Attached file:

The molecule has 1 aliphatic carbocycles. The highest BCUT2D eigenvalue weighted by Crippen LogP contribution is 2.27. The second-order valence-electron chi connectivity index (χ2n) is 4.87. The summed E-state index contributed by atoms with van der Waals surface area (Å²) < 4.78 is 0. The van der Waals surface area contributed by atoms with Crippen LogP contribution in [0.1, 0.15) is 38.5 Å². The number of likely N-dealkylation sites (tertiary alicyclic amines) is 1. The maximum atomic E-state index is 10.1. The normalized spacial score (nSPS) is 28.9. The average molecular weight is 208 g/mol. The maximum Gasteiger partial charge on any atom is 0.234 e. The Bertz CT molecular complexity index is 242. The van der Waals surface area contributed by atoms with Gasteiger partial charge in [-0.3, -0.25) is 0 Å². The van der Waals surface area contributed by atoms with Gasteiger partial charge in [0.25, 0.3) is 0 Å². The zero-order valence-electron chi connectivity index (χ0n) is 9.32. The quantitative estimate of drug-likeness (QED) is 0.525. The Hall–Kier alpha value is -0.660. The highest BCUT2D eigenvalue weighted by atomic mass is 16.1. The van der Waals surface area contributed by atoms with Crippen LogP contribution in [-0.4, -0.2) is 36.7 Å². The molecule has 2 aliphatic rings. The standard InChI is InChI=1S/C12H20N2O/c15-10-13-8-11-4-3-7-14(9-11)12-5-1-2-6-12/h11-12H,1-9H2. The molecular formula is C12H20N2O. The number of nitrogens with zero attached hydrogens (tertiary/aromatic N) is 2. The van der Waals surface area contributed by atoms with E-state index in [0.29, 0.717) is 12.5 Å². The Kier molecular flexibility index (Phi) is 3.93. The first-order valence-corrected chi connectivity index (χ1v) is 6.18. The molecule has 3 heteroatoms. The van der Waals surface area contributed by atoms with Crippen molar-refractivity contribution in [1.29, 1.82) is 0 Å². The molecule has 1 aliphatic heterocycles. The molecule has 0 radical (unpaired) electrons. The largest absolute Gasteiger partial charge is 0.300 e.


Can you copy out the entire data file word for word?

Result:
The molecule has 1 aliphatic carbocycles. The highest BCUT2D eigenvalue weighted by Crippen LogP contribution is 2.27. The second-order valence-electron chi connectivity index (χ2n) is 4.87. The summed E-state index contributed by atoms with van der Waals surface area (Å²) < 4.78 is 0. The van der Waals surface area contributed by atoms with Crippen LogP contribution in [0.1, 0.15) is 38.5 Å². The number of likely N-dealkylation sites (tertiary alicyclic amines) is 1. The maximum atomic E-state index is 10.1. The normalized spacial score (nSPS) is 28.9. The average molecular weight is 208 g/mol. The maximum Gasteiger partial charge on any atom is 0.234 e. The Bertz CT molecular complexity index is 242. The van der Waals surface area contributed by atoms with Gasteiger partial charge in [-0.3, -0.25) is 0 Å². The van der Waals surface area contributed by atoms with Gasteiger partial charge in [0.25, 0.3) is 0 Å². The zero-order valence-electron chi connectivity index (χ0n) is 9.32. The quantitative estimate of drug-likeness (QED) is 0.525. The Hall–Kier alpha value is -0.660. The highest BCUT2D eigenvalue weighted by atomic mass is 16.1. The van der Waals surface area contributed by atoms with Crippen LogP contribution in [-0.4, -0.2) is 36.7 Å². The molecule has 2 aliphatic rings. The standard InChI is InChI=1S/C12H20N2O/c15-10-13-8-11-4-3-7-14(9-11)12-5-1-2-6-12/h11-12H,1-9H2. The molecular formula is C12H20N2O. The number of nitrogens with zero attached hydrogens (tertiary/aromatic N) is 2. The van der Waals surface area contributed by atoms with E-state index in [0.29, 0.717) is 12.5 Å². The Kier molecular flexibility index (Phi) is 3.93. The first-order valence-corrected chi connectivity index (χ1v) is 6.18. The molecule has 3 heteroatoms. The van der Waals surface area contributed by atoms with Crippen molar-refractivity contribution in [1.29, 1.82) is 0 Å². The molecule has 1 aliphatic heterocycles. The molecule has 0 radical (unpaired) electrons. The largest absolute Gasteiger partial charge is 0.300 e.